That's the underlying theme of the story, which is creepy and morbid enough, but you throw in Jackson's interpretation and it turns downright cloying. Jackson and his writing collaborators Fran Walsh and Philippa Boyens make it dreamy and moony in that hormone-addled manner that appeals to young teenage girls (and made the "Twilight" series a phenom') and (lest I be accused of being sexist) not far from the über-romantic manner Francis Ford Coppola filmed his gang story "The Outsiders."* And Jackson is a precise director, one who delves into the details, rather than the over-arching idea. This helps when given a vague impressionistic series of novels like Tolkien's, but it also leads to things like his monstrous 3-hour "King Kong" (Jackson's favorite film is the 1933 version), where the journey to Skull Island is interminable, sequences that flew by in the original drag on and on, and the general deep-love lethargy of the thing drops it like the big ape to the side-walk. "The Lovely Bones" is a series of close-ups, swooping camera moves that graze the edges of things and catch life in clusters and clumps and fussy little details. It has jokey little references to Jackson's other films and a cameo of him that seems indulgent. It's in those little moments that you wonder if the director has forgotten he's making a movie about a girl who's been raped and murdered.
The audience is spared the actual attack (in a spiritual slight-of-hand that sets up the way she can interact with the living that's a wee a bit...convenient), no thanks for small favors. But the creepiest thing about the movie, beyond the trivialization of an After-Life as merely a CGI Disney Channel fantasy (or worse, it reminded me of the land of the Teletubbies), the brutish smugness of its tone, or its moony-goony morbid romanticism is that, of all the characters in the scenario, the one we are given the most information about is the killer. Despite the herculean work of Saoirse Ronan (she was the youngest of the Briony's in "Atonement"**) as Our Girl in Purgatory, Susie Salmon, where the film-maker gets his jollies is showing the planning, the drafting, the intricate handiwork and the general creepiness of the serial killer hiding in plain sight. That he is portrayed by one of the better actors in the cast doesn't help. Mark Wahlberg, who can be quite good, here has the same puppy-earnestness that threatens to turn him into this generation's Steve Guttenberg, Rachel Weisz seems lost and her complicated motivations are lost between edits somewhere. Worst of all is Susan Sarandon as Susie's grandmother, meant to be comic relief, but who is so cluelessly self-centered and destructive, one can't help the stray thought that she had a hand in the killing.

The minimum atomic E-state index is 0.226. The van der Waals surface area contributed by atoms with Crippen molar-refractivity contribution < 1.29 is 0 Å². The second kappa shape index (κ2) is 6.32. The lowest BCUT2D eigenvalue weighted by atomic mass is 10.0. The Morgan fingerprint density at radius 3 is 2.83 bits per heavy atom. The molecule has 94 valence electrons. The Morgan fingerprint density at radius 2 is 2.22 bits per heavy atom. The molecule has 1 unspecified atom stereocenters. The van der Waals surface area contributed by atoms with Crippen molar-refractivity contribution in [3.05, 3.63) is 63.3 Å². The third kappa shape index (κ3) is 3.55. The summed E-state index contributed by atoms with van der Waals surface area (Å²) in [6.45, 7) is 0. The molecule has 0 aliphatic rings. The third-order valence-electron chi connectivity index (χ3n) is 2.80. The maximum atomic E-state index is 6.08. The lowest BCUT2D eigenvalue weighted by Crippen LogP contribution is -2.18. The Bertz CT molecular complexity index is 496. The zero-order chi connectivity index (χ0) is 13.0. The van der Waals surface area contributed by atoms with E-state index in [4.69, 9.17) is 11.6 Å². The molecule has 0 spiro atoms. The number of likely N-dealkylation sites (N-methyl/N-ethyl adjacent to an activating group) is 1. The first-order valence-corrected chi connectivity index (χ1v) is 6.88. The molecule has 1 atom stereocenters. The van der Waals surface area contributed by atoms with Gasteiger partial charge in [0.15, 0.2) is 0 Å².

I haven't read the novel, so I can't account for the interest—evidently it is written well, but that doesn't translate to the screen. It shares one unique aspect that Jackson is a bit successful in communicating—the empathetic relationship that victims of the same attacker must feel for each other. It stems from author Alice Sebold's own violent attack, and her learning subsequently that an earlier victim had been killed. Certainly a novel life-experience, and probably too common in these berserk days. But, whatever empathy in the original is ground up in the film-making machinery. Perhaps it shouldn't have been made at all.
The only reason I can think of for the film to exist (outside of the monetary gain of the makers) is as a cautionary tale of warning to gullible teens...and fulsome directors.
"The Lovely Bones" is a Cable-Watcher.
* Coppola filmed two S.E. Hinton "young adult" stories, "The Outsiders" and "Rumble Fish." "The Outsiders," he said, was filmed in the romantic way teenagers would make it, "Rumble Fish" the way he wanted to make it.
** It is a fine performance, and Roran at the time of filming two years ago, still had the awkward duckling look of a developing teen. At the premiere, she looks like she could be a Redgrave.
Saturday, January 16, 2010
The Lovely Bones
"My Name is Salmon. Like 'Swimming Upstream.'"